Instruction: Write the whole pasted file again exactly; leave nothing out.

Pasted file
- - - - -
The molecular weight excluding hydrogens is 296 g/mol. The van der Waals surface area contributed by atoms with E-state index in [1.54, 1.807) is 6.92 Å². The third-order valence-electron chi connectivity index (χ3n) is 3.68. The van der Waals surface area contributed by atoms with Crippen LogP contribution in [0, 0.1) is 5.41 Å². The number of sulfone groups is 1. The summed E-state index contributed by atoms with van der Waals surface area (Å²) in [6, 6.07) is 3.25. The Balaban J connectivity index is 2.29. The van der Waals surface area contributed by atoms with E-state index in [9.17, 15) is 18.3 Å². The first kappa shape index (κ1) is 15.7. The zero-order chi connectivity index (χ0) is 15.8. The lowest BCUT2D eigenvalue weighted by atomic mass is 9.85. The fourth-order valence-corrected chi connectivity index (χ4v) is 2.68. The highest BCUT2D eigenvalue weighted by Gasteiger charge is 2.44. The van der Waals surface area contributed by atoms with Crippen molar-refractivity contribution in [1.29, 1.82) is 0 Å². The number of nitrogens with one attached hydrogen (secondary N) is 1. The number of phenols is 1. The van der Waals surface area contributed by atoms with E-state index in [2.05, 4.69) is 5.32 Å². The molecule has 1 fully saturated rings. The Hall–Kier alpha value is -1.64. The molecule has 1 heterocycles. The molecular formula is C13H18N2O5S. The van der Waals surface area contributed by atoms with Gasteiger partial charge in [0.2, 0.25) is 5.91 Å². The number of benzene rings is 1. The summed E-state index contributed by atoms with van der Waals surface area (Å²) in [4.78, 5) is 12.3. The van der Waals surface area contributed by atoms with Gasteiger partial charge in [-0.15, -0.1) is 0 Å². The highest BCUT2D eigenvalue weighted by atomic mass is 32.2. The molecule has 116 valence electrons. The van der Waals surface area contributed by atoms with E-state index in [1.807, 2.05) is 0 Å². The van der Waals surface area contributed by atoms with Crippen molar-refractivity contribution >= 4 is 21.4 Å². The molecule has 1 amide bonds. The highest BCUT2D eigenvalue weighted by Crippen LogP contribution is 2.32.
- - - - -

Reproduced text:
The molecular weight excluding hydrogens is 296 g/mol. The van der Waals surface area contributed by atoms with E-state index in [1.54, 1.807) is 6.92 Å². The third-order valence-electron chi connectivity index (χ3n) is 3.68. The van der Waals surface area contributed by atoms with Crippen LogP contribution in [0, 0.1) is 5.41 Å². The number of sulfone groups is 1. The summed E-state index contributed by atoms with van der Waals surface area (Å²) in [6, 6.07) is 3.25. The Balaban J connectivity index is 2.29. The van der Waals surface area contributed by atoms with E-state index in [9.17, 15) is 18.3 Å². The first kappa shape index (κ1) is 15.7. The zero-order chi connectivity index (χ0) is 15.8. The lowest BCUT2D eigenvalue weighted by atomic mass is 9.85. The fourth-order valence-corrected chi connectivity index (χ4v) is 2.68. The highest BCUT2D eigenvalue weighted by Gasteiger charge is 2.44. The van der Waals surface area contributed by atoms with Crippen molar-refractivity contribution in [1.29, 1.82) is 0 Å². The number of nitrogens with one attached hydrogen (secondary N) is 1. The number of phenols is 1. The van der Waals surface area contributed by atoms with E-state index in [2.05, 4.69) is 5.32 Å². The molecule has 1 fully saturated rings. The Hall–Kier alpha value is -1.64. The molecule has 1 heterocycles. The molecular formula is C13H18N2O5S. The van der Waals surface area contributed by atoms with Gasteiger partial charge in [0.2, 0.25) is 5.91 Å². The number of benzene rings is 1. The summed E-state index contributed by atoms with van der Waals surface area (Å²) in [4.78, 5) is 12.3. The van der Waals surface area contributed by atoms with Gasteiger partial charge in [-0.15, -0.1) is 0 Å². The highest BCUT2D eigenvalue weighted by atomic mass is 32.2. The molecule has 116 valence electrons. The van der Waals surface area contributed by atoms with E-state index in [1.807, 2.05) is 0 Å². The van der Waals surface area contributed by atoms with Crippen molar-refractivity contribution >= 4 is 21.4 Å². The molecule has 1 amide bonds. The highest BCUT2D eigenvalue weighted by Crippen LogP contribution is 2.32.